Therefore, a permissible appointee is someone who could at some point have an interest in the Trust, but only after the occurrence of a certain act — in this case exercise of the power of appointment given to Kirsten, and only if the Trust was still in existence.
J.A. and A.A. were only permissible appointees, not trust beneficiaries, while Kirsten was alive.
Here, appellant assumed that J.A. and A.A. were beneficiaries of the Trust. This assumption was incorrect. Only Kirsten was a beneficiary of the Trust. The Trust could have been terminated during Kirsten’s lifetime and all assets distributed to Kirsten alone. If that had happened, J.A. and A.A. would have received nothing from the trust. Further, the Trust makes clear that J.A. and A.A. could not have any interest in the Trust until Kirsten’s death and after she appointed them as beneficiaries in her will. Under Florida law, they were permissible appointees, not trust beneficiaries of the Trust, while Kirsten was alive.
Power of Appointment Under Florida Trust Law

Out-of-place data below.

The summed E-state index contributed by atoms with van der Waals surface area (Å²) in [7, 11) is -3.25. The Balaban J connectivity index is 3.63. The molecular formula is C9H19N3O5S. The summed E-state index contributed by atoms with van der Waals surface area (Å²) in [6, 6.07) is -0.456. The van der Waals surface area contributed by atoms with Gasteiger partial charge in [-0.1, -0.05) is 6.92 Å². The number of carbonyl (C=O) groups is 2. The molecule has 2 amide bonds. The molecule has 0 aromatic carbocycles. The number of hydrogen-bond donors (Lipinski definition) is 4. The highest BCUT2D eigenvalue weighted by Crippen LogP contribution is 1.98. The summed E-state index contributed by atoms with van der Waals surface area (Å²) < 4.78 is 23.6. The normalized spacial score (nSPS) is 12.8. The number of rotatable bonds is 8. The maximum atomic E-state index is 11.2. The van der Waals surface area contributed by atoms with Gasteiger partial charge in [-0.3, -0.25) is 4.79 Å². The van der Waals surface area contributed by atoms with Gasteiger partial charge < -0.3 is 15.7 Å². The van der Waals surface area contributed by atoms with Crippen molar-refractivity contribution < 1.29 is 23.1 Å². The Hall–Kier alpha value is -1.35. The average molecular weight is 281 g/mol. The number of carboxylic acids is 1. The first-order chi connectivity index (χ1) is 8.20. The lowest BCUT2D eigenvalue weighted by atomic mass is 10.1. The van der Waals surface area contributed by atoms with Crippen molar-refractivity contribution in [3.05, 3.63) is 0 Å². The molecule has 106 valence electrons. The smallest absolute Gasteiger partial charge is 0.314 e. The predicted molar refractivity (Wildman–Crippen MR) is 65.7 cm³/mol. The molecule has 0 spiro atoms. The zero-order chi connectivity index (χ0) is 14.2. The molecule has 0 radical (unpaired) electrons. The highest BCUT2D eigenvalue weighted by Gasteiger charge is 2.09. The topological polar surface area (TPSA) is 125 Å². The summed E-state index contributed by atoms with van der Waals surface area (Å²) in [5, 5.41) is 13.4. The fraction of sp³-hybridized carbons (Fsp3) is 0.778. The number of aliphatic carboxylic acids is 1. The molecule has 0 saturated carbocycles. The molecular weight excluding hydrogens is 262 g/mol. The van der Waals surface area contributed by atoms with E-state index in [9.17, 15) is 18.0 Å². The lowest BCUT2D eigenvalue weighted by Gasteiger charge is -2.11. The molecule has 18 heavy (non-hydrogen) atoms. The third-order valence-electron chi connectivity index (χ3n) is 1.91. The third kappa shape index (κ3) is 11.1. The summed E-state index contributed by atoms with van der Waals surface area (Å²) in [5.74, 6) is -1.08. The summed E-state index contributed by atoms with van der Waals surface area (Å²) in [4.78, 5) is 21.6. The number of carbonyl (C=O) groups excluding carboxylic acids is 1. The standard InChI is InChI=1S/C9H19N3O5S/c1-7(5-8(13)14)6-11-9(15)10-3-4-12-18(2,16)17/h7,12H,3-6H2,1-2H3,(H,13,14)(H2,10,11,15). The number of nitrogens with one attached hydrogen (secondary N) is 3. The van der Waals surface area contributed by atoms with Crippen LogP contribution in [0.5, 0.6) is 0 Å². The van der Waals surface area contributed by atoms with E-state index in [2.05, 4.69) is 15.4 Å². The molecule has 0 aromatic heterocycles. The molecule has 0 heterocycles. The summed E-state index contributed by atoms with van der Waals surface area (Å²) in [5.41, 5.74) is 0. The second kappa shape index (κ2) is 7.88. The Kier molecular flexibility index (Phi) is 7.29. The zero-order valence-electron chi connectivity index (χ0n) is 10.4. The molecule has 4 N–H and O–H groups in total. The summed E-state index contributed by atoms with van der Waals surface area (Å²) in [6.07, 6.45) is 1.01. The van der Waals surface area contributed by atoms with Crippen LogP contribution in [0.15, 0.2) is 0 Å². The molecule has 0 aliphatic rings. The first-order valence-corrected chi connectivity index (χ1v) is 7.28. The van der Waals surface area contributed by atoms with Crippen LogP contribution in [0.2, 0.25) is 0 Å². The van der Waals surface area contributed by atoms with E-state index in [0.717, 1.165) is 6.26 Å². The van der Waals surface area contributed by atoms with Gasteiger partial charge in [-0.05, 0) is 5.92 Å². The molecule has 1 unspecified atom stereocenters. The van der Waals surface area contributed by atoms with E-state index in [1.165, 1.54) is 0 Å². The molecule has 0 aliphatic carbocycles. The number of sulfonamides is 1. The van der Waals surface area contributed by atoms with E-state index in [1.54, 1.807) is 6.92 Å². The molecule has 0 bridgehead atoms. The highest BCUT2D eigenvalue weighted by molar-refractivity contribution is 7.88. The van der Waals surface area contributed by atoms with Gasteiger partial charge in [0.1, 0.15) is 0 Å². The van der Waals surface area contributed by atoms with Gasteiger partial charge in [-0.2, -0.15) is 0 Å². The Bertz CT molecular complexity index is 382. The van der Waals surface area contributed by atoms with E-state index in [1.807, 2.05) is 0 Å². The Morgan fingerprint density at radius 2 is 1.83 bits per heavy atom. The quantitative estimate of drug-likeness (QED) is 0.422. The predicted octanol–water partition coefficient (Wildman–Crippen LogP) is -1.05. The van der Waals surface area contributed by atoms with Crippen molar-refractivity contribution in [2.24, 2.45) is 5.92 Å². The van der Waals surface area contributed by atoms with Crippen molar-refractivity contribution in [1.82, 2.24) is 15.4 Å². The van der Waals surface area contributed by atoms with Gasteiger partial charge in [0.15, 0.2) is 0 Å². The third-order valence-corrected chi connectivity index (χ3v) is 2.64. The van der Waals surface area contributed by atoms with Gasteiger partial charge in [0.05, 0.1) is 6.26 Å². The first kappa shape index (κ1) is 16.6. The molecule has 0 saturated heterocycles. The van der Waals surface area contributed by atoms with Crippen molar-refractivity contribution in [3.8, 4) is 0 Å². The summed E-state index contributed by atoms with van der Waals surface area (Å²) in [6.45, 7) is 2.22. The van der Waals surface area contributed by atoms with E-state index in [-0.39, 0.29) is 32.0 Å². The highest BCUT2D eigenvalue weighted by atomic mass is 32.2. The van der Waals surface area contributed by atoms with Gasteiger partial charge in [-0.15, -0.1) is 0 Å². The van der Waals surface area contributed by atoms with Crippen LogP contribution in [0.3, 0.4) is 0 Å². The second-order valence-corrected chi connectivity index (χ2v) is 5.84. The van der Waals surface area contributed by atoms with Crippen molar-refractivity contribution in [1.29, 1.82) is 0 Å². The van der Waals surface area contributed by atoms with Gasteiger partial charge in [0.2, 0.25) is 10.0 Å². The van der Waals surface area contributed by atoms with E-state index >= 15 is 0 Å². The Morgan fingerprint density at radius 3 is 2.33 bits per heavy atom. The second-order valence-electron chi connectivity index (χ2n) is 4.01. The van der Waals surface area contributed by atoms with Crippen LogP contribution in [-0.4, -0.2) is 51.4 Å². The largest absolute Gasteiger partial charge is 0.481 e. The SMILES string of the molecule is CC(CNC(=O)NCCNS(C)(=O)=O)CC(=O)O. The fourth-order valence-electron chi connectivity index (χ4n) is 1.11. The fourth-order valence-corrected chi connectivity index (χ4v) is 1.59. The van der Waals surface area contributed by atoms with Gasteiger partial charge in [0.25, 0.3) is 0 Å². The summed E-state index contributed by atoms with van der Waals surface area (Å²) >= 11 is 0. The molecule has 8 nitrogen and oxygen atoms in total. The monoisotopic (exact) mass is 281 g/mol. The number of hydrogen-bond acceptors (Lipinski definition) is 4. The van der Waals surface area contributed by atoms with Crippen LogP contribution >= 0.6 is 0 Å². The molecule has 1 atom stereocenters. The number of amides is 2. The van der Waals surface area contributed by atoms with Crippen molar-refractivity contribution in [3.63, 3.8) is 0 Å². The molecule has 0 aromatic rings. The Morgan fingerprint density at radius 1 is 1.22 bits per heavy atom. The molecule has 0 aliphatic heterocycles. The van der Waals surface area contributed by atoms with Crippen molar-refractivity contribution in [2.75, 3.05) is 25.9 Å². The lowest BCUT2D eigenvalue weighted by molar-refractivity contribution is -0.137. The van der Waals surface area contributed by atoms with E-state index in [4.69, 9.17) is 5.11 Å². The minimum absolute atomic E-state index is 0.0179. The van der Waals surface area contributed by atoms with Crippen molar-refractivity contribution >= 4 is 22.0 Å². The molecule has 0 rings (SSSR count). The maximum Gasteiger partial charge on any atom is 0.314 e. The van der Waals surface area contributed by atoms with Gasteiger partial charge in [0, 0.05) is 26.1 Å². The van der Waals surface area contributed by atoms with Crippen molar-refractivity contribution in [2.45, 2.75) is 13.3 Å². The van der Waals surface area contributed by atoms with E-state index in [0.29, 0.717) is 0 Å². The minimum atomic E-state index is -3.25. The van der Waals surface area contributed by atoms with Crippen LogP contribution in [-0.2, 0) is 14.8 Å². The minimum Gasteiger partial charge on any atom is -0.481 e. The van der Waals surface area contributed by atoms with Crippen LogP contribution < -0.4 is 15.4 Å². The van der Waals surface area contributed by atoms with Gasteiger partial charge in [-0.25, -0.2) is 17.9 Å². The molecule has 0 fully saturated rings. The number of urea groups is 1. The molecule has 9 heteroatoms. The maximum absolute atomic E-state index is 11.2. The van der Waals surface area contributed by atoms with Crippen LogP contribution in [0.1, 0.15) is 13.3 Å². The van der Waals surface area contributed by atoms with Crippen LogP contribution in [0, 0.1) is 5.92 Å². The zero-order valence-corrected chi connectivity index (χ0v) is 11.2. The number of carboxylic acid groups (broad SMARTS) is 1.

“The holder of a power of appointment may represent and bind persons whose interests, as permissible appointees, takers in default, or otherwise, are subject to the power.” See § 736.0302(1), Fla. Stat.
Here, Kirsten’s decision to relinquish any interest in the Trust and to consent to its termination meant that any potential interests J.A. and A.A. had in the Trust as permissible appointees were also relinquished in 2009 when the settlement agreement was entered and approved by the New Jersey Court.
The Florida appellate court concluded:
Based on the foregoing, the trial court appropriately determined that J.A. and A.A. were not beneficiaries and that Kirsten relinquished any potential interest they could have had in the Trust when she entered into the Settlement in 2009. As such, they lacked standing to sue the appellee for breach of trust. Summary judgment was appropriately entered in favor of the appellee.
Standing is a threshold issue in any Florida trust litigation. Knowing the difference between a trust beneficiaries, qualified beneficiaries, and permissible appointees is critical to determining a party’s right to bring a breach of trust action in Florida.